The rear, however, is quite compact compared to the front end. Though the split LED tail lamps and indicators are sleek and blend well with the design, they lack visual appeal and leave you wishing for more.
Once on the saddle, the perception of being astride a big, bulky maxi-style scooter completely changes. Rather than “sitting in” the way you do ona traditional maxi-scooter, you sit on it like any other traditional scooter. And no, this isn’t down to its seat height, which at 770mm, is 10mm lower than the SR 160’s. In fact, you are sitting so tall that glancing at the speedometer requires you to take your eyes off the road completely. This is primarily down to the low handlebar and console.
The handlebar is slightly low and not as wide as one would like for long hours on the saddle. Adding to your woes are the small mirrors, which end up showing your arms more than the vehicles behind you.
Like on the SR 160, the short footboard didn’t leave any room for me to move my feet around. As for the flexi-footboard, the inclination is too aggressive, making it almost impossible for me to place my feet on it with riding boots on.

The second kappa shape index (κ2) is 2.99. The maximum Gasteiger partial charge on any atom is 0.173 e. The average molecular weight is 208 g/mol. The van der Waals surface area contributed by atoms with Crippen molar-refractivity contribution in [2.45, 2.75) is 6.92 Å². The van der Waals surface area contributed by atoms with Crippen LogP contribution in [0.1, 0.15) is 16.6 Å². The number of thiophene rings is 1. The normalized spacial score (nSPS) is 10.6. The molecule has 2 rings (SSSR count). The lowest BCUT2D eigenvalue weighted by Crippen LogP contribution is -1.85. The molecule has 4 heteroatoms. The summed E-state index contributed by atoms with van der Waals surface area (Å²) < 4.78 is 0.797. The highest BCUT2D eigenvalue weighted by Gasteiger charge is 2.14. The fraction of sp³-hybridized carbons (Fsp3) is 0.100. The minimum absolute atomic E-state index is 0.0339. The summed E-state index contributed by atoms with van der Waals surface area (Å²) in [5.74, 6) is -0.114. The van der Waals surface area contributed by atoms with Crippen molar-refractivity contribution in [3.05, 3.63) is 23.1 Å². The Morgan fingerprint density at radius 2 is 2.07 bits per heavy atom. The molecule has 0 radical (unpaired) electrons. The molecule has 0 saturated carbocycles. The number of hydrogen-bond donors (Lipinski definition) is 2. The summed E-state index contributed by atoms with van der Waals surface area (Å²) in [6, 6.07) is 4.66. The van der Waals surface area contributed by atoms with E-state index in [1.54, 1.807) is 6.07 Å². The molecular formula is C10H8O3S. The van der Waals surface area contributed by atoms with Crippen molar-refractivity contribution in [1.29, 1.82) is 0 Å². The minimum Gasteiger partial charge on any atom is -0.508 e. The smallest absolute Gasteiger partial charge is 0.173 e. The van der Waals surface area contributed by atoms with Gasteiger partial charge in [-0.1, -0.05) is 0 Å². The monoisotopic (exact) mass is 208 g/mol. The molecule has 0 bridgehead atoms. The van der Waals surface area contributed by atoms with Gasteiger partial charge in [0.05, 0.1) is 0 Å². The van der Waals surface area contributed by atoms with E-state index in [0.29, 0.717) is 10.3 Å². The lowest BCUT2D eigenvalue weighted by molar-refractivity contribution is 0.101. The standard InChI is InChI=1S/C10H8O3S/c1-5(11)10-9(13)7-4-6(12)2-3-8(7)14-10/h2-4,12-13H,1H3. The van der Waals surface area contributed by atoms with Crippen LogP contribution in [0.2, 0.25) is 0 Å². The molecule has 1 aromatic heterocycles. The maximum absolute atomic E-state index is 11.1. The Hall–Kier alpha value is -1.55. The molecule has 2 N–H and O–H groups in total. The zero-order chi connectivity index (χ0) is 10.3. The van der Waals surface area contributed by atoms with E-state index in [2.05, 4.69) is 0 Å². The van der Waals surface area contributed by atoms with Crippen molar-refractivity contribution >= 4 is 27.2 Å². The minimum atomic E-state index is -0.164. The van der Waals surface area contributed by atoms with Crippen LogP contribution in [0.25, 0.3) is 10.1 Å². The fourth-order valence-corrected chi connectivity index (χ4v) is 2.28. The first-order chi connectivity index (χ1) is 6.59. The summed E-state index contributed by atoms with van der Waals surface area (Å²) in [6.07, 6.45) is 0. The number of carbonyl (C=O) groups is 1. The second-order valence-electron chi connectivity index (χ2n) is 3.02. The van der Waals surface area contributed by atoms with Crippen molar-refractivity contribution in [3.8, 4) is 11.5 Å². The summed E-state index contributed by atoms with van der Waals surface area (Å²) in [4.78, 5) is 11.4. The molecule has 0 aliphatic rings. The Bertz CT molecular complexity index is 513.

With a maxi-style scooter, you’d expect a comfortable seat. However, the SXR fails to impress on this front. The seat, though long and roomy enough to accommodate riders and pillions of all sizes, has firm cushioning, which, coupled with the stiff suspension setup will keep you from spending too much time in the saddle, or even thinking about it, for that matter.
Technology & Features
The LCD console on the SXR 160 is one of the best we’ve seen on scooters so far. Apart from the usual tell-tale information, the display shows data like RPM, mileage, average speed, range, real-time fuel efficiency, max speed recorded, engine oil temperature, external temperature and battery voltage. In fact, Aprilia will also be equipping the SXR 160 with bluetooth connectivity as an optional accessory.